The PRA has published a speech by Katharine Braddick (Director for Prudential Policy, PRA). The speech is entitled The changing face of prudential policy.
At the beginning of her speech, Mrs Braddick mentions that great strides have been made with prudential regulation, in particular with the implementation of much of the Basel III accord through the CRD IV. She also states that perhaps above all else, the issue now urgently confronting prudential regulators is the need to put in place a credible and functional set of measures to ensure that large firms do not, when they fail, externalise the costs of their failures to society.
However, Mrs Braddick also states that regulators need to engage with the behaviours, responsibilities and incentives of those individuals who work in banks. She focuses the remainder of her remarks on remuneration.
Mrs Braddick provides a brief overview of the PRA’s misgivings about the effect of the bonus cap. A key principle for the PRA is ensuring that incentive structures are set up to encourage appropriate behaviour and risk taking. The PRA believes that a consequence of the cap may well turn out to be an increase in fixed pay. This would in turn have a negative effect on stability by locking in costs and reducing the scope for withholding individuals’ unvested variable remuneration, sometimes referred to as ‘malus’.
Beyond the bonus cap, Mrs Braddick covers another area that has attracted a significant amount of publicity which is the identification of material risk takers. She mentions that the PRA believes that the draft standard produced by the European Banking Authority is proportionate and fair. This standard is currently being reviewed by the European Commission, the European Parliament and the Council of the EU. If these institutions approve the standard in the next couple of months, it will come into force in time for the next round of bonus payments.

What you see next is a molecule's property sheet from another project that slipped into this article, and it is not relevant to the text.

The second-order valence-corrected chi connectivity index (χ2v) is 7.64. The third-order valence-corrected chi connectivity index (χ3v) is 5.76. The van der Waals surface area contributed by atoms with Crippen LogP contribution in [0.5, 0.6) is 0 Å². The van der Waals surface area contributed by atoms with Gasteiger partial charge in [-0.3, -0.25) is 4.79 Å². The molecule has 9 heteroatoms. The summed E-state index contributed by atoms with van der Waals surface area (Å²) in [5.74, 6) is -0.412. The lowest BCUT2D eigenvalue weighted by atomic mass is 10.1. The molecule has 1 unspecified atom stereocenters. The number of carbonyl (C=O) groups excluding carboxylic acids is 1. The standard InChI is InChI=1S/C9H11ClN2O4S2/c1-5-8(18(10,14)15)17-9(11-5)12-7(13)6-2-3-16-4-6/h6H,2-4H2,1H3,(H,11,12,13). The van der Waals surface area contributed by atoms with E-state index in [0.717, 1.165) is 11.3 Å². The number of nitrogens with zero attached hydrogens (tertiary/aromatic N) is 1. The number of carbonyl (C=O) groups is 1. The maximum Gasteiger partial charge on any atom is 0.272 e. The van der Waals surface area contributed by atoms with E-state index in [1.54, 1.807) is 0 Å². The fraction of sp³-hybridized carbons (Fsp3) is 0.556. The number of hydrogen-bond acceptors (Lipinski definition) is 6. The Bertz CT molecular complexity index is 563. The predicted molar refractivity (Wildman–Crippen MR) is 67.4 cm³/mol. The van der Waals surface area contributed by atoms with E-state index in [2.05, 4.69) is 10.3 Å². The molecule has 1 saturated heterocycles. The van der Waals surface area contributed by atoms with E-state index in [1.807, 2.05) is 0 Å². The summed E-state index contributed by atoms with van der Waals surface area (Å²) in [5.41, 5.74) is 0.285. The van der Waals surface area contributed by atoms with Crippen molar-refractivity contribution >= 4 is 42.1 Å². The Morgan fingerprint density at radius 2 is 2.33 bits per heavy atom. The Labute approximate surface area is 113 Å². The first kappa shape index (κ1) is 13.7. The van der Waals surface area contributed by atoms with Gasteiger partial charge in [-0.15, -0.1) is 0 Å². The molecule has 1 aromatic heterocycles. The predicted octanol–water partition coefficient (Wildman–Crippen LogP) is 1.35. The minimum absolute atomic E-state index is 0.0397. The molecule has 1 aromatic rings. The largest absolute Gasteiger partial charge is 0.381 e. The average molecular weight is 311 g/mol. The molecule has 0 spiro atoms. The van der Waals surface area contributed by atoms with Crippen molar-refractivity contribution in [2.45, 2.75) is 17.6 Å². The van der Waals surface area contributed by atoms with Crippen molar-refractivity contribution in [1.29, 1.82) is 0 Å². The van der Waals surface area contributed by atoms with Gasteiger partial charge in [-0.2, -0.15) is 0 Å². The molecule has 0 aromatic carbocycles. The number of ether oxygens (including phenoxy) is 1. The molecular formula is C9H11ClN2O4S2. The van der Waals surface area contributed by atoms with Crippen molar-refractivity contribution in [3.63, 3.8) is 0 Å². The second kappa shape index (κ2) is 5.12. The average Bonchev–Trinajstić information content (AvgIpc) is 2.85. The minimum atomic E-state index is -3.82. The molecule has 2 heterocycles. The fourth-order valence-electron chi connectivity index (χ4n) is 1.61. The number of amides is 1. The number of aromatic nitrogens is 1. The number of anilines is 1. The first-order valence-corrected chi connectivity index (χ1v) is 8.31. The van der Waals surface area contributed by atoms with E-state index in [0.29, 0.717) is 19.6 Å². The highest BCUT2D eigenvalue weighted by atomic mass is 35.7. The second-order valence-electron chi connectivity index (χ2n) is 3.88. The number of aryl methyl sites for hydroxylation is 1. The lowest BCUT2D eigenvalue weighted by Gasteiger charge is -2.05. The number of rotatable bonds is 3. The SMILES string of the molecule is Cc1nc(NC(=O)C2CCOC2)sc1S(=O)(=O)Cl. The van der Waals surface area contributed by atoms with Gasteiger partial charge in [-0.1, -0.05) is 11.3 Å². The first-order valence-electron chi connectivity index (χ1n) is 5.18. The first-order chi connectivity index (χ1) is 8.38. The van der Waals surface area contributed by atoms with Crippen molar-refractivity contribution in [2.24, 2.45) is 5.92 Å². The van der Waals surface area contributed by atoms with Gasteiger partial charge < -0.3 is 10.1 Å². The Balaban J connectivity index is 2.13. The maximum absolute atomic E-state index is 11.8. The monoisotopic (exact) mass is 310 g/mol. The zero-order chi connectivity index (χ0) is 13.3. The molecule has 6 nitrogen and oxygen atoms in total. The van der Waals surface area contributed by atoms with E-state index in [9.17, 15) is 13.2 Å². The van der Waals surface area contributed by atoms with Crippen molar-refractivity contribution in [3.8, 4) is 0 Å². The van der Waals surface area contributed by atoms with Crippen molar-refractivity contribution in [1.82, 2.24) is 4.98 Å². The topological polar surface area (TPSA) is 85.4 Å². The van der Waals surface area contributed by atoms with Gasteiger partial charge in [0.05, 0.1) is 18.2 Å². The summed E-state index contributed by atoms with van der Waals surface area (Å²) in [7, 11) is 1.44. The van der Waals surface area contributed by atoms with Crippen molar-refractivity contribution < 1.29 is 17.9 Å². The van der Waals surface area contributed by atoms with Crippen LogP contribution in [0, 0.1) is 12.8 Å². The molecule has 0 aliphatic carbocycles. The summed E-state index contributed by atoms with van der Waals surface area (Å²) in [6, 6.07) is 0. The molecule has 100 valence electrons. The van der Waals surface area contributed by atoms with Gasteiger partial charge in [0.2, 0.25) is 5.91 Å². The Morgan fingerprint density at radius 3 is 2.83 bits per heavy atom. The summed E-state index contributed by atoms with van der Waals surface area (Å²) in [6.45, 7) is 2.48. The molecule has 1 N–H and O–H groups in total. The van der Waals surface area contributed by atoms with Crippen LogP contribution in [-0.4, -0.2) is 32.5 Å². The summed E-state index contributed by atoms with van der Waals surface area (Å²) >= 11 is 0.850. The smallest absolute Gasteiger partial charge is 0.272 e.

In the final part of her speech, Mrs Braddick focuses on the UK regulatory regime for banks, particularly the new powers given to the PRA under the Banking Reform Act 2013. In addition, she also mentions that later this year the PRA will be taking forward some of the recommendations of the Parliamentary Commission on Banking Standards (PCBS). On remuneration specifically, the PRA has said that it very much welcomes the thrust of the PCBS’ recommendations which is to strengthen key aspects of the current regime. One of these is deferral, where the PCBS argued for longer deferral periods for variable remuneration. The PRA agrees with this and will also consider the structure of deferral.
View The changing face of prudential policy, 11 March 2014